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Rebel: be yourself. The manifesto for the freedom of a psychologist

Rebel: be yourself. The manifesto for the freedom of a psychologist

By Francesco ‘M’ Zurlo

Francesco ‘M’ Zurlo, psychologist, psychotherapist, author

Note. For a choice of style, this writing appears in different spaces in different versions. All versions, although different, are original.

A poison, properly used, is medicamentous, just as even the best of medicines can be poisonous for humans.

This is an ancient truth. By understanding it, the man of knowledge has understood that good can come from evil, and evil from good. By mastering it, he understood the most dangerous of truths: that neither good nor evil exists as an “in itself”. Yet, since the beginning of time, many men – moving away from knowledge – have claimed to understand, define and decide – once and for all – what is good and what is bad, what is good and what is bad. They did it sometimes out of power, sometimes out of presumption, often to maintain their own idea of ​​social order or control, and even more often out of stupidity and fear of variety and complexity.

All these positions and transformations take place, therefore, in the world of ideas.

This particular world – which is a very concrete world – needs variety and flexibility in order to continue to exist. All of us, with our ideas, populate this world and make its existence possible.

And this world today is in danger. Ideas are losing flexibility and variety. Thought is becoming rigid, and when thinking becomes rigid the mind becomes rigid, so conflicts arise between nonsense, meaningless brick barriers, in turn destroyed by blind people who now throw bricks at those they consider enemies, and who are equal to them, equally rigid, blind and angry.

If we continue like this, at some point burning books and knocking down statues will seem right. And I can’t believe I have to say this: it’s already happening.

People are taking down statues and making lists of banned films. It happens now. And those who do say they are the righteous. It always happens like this.

In all factions the same deep conviction appears to be right: this is the thing that scares me the most. For a man of knowledge, in fact, it is precisely the convictions that represent the most dangerous drift.

We are becoming unable to doubt ourselves to such an extent that we end up believing that it is correct to tear down culture. We believe that doing so will change things. What bullshit. But if men have been knocking down statues for centuries. To these great cardboard revolutionaries I would like to say: you are no different from those who preceded you. You are not better. You are worst at best. And trivial. You are a repetition that believes itself to be original.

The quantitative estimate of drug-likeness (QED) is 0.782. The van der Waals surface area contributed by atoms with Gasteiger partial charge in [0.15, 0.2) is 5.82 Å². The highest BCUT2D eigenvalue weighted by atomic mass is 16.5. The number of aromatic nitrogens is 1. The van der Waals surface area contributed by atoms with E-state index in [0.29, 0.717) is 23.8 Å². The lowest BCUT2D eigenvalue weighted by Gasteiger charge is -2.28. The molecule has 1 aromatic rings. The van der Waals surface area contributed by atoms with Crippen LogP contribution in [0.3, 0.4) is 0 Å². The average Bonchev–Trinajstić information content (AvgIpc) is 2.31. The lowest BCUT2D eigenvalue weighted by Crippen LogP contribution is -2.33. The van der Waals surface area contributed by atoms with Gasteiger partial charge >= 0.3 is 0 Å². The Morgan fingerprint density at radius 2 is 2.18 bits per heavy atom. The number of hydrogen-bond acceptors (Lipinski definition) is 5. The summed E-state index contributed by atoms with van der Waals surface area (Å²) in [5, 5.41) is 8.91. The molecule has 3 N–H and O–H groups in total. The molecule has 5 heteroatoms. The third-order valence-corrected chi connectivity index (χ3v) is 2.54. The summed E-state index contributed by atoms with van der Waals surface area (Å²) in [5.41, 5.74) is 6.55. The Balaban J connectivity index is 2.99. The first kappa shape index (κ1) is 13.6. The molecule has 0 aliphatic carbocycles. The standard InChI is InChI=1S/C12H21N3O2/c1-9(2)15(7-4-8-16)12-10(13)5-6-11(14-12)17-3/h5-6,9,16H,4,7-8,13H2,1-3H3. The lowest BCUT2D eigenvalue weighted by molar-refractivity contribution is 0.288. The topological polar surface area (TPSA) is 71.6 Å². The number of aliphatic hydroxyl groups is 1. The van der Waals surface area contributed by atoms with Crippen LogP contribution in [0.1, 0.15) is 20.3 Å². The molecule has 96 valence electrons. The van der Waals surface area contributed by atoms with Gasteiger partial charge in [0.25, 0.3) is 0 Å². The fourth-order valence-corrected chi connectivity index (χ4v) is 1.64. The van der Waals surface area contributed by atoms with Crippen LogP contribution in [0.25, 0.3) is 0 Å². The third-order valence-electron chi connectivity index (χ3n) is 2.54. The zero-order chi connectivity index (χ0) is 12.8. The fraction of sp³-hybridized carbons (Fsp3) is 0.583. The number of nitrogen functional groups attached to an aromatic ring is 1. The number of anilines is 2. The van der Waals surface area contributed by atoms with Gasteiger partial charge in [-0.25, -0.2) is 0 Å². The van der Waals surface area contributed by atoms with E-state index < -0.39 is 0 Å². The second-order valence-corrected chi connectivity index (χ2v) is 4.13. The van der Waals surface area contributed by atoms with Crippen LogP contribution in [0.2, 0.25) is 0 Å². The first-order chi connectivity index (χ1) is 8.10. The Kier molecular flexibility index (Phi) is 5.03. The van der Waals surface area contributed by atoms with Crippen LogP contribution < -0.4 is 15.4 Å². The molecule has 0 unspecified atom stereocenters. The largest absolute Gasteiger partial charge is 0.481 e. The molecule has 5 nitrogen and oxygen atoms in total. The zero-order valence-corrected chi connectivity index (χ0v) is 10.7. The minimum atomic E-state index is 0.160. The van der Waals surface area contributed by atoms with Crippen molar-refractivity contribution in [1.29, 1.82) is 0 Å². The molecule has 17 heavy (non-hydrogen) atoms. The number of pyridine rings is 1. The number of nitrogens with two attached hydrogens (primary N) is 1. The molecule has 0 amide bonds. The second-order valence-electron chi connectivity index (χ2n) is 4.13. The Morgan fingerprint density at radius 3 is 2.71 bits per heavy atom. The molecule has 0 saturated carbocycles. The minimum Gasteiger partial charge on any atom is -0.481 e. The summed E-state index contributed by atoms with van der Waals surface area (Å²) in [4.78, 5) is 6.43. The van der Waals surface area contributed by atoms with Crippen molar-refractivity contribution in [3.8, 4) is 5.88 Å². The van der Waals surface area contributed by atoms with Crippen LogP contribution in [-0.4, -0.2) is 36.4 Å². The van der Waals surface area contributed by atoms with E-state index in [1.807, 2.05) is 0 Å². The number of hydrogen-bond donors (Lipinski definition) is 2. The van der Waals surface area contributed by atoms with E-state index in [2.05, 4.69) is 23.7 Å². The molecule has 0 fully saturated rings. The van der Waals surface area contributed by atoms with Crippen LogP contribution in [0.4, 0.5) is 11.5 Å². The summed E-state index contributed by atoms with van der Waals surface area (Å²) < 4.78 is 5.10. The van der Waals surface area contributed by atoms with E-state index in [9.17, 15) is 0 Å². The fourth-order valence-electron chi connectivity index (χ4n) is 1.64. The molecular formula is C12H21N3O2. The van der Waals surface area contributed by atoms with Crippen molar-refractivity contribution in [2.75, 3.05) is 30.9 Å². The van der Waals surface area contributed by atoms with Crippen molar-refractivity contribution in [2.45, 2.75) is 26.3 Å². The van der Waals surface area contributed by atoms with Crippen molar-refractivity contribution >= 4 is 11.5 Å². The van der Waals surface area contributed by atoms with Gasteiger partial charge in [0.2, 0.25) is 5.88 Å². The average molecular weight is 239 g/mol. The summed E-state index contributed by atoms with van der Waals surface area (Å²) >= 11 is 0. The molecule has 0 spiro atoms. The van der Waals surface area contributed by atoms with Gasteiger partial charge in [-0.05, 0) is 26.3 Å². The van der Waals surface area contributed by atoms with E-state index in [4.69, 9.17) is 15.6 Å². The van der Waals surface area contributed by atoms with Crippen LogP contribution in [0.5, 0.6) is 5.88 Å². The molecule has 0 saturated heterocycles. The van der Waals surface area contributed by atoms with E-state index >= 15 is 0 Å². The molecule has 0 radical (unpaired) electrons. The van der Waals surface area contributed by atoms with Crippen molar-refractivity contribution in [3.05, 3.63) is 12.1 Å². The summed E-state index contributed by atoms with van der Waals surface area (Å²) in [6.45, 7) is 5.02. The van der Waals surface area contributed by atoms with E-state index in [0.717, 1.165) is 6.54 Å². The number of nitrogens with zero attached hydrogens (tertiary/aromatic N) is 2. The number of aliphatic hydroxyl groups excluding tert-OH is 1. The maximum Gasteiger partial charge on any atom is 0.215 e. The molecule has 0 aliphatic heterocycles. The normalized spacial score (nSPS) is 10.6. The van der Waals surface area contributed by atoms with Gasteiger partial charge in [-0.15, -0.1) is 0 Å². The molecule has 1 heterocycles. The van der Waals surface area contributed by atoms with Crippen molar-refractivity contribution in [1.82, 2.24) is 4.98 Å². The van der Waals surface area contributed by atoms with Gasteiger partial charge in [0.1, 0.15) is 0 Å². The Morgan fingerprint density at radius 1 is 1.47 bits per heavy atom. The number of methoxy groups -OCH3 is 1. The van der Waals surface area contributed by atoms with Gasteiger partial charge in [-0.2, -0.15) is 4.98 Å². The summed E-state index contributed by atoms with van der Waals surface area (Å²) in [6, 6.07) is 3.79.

The truth is, we all have the stench under our noses. Some get used to it, others it sucks. We are all guilty of building a hypocritical world, so politically correct as to be more and more disgustingly false, more and more unfair to be right. First we decide what is right and what is wrong, then we isolate things from their context, finally the saving punishment: scapegoats, downed statues, injunctions of social shame, pointing fingers, disgust. In one word: hypocrisy.

Okay, injustice is unfair, but we are managing to make even justice unfair. And we suck because we firmly believe we’re right, and that’s the real problem. The rigidity of our ideas. There is nothing worse, nothing more dangerous than this.

An old rule says that those who have the courage to criticize and destroy should have the common sense to make proposals as well. I disagree, but I can try, provided I am allowed, at least for a moment, to think in simple terms.

So I say: wouldn’t it be enough to add a new description of the works we would like to destroy? A critical and original content, done well (I repeat: done well), to the film that we want to eliminate? Done well, though.

For example, instead of tearing down the statue of this Montanelli, why not build a description that contains your ideas about it and the character? As far as I’m concerned, the description could be bigger than the work it describes (it would be a very vulgar choice, but it’s still better than going around tearing down statues, and it’s so hard not to be vulgar these days). In any case, we could elaborate this description according to the aesthetic, content and stylistic criteria that we like most (some nice quarrel will come out and the experts will go on television to do their little show, but even this is fine, and then that’s enough. turn it off). Yep, here’s another danger we’re running, a silent sacrifice: how could men of culture want to participate in all this? So it happens that those who were once called wise, and who were asked for advice, retreat to the high mountains, in silence, leaving downstream the hope that culture today, without hypocrisy, without rigidity, without idiocy, without this fucking morality and psychopolice of which we ourselves become the ignorant agents, may it still be possible. And, dressed up like wise men, puppets begin to wander around the valleys, which no one can distinguish from the now forgotten wise men, closed in the silence from which I come and to which, in a short time, I will gladly return. without rigidity, without nonsense, without this fucking morality and psychopolice of which we ourselves become the ignorant agents, it is still possible. And, dressed up like wise men, the puppets begin to wander around the valleys, which no one can distinguish from the now forgotten wise men, closed in the silence from which I come and to which, in a short time, I will gladly return. without rigidity, without nonsense, without this fucking morality and psychopolice of which we ourselves become the ignorant agents, it is still possible. And, dressed up as wise men, the puppets begin to wander around the valleys, which no one can distinguish from the now forgotten wise men, closed in the silence from which I come and to which, soon, I will gladly return.